News Releases from Region 09
U.S. EPA awards grant to U.C. Davis for innovative technology project
California school among 31 teams selected nationwide
SAN FRANCISCO—Today, the U.S. Environmental Protection Agency awarded a $14,998 grant to students at the University of California, Davis to study whether beetle larvae can help reduce polystyrene waste. The grant, awarded through the People Prosperity, and the Planet (P3) program, was one of 31 awarded nationwide totaling $463,000. The P3 program supports student teams in developing sustainable technologies to solve current environmental and public health challenges.
“This year’s P3 teams are applying their classroom learning to create valuable, cutting-edge technologies,” said EPA Administrator Scott Pruitt. “This next generation of scientists is designing sustainable solutions that will help protect public health and the environment and ensure America continues to lead the world in innovation and science for decades to come.”
“Reducing landfill waste is critically important to conserving land, water and air resources,” said Alexis Strauss, EPA’s Acting Regional Administrator for the Pacific Southwest. “Projects such as the UC Davis beetle pilot encourage students to pursue solutions to our environmental challenges.”
The project, “Beetle larvae as biodegraders of Styrofoam and organic waste,” will use darkling beetles to biologically break down (biodegrade) polystyrene (commonly known as Styrofoam), a leading component of landfill waste. The research team will produce a strain of high-performance, beetles and design a pilot program to test their effectiveness for breaking down waste. The beetles may also be used in animal feed and compost after breaking down the waste.
“Organization of our food systems will be a defining challenge in the upcoming century and I believe insects will play a significant role in transforming our agricultural sectors,” said Trevor Fowles, University of California, David PhD student and project lead. “Opportunities for pioneering research in this field are palpable, and failing to support progress in this sector will result in depriving the United States of valuable sustainable jobs. This is why programs such as the EPA’s P3 competition are so valuable, because they offer an avenue for investment in long term economic and environmental sustainability not often offered via private capital or seed funding.”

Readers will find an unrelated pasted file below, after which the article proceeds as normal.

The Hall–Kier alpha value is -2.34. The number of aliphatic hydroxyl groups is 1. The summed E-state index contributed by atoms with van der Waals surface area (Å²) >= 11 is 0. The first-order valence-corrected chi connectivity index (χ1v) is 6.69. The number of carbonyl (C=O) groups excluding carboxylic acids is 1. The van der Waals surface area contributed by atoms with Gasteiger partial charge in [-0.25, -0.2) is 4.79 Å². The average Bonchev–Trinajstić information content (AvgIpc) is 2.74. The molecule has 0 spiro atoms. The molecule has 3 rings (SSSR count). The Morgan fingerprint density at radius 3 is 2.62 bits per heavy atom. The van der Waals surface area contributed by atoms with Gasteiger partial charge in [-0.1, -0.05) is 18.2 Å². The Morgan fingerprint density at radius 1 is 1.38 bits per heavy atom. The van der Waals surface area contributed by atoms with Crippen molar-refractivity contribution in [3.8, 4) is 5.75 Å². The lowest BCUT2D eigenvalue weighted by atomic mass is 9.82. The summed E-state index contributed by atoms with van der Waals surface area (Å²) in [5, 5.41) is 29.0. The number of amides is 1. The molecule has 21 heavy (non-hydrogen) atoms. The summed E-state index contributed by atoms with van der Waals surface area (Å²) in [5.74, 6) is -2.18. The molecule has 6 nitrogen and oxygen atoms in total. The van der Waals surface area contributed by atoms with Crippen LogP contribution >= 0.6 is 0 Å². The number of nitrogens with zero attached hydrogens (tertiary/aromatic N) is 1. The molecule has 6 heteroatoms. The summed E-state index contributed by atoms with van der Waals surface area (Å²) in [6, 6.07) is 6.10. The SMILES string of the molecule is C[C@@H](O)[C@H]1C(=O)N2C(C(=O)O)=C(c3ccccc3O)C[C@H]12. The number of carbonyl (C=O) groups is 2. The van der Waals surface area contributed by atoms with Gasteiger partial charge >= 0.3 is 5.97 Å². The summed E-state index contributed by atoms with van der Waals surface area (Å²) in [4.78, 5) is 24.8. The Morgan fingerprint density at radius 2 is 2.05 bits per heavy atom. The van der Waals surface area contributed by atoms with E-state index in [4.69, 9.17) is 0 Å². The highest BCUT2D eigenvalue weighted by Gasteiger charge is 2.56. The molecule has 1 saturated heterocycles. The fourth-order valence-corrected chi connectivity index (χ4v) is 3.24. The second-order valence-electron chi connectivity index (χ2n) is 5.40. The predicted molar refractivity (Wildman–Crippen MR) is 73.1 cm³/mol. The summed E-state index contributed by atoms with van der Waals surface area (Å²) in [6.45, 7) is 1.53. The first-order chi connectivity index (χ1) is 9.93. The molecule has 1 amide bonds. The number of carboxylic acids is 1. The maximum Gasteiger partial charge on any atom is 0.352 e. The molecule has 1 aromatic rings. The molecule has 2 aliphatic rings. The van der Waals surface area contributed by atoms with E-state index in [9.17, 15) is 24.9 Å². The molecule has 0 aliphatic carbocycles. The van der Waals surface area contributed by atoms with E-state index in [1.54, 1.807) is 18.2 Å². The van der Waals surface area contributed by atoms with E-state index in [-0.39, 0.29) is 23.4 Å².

Funding for the P3 competition is divided into two phases. Teams selected for Phase I awards receive grants of up to $15,000 to fund the proof of concept for their projects, which are then showcased at the National Sustainable Design Expo. The 2018 Expo is scheduled to be held at the USA Science and Engineering Festival in Washington, DC, April 7-8. Phase I teams are eligible to compete for Phase II awards of up to $75,000 to further develop and implement their designs.
These students, who represent the future workforce in diverse scientific and engineering fields, are following in the footsteps of previous P3 teams. Some of these teams have gone on to start businesses based on ideas and products developed through their P3 project. For example, Sunn, a high-tech lighting start-up, spun out of a project by Cornell University students who won a P3 award in 2012 to design and test a fiber optic hybrid lighting system. Sunn now creates energy-efficient LED light fixtures and apps that mimic outdoor light, inside.
For a full list of 2017 Phase I winners and their projects, please visit: https://cfpub.epa.gov/ncer_abstracts/index.cfm/fuseaction/recipients.display/rfa_id/632/records_per_page/ALL
For more information on the P3 Program, visit: www.epa.gov/P3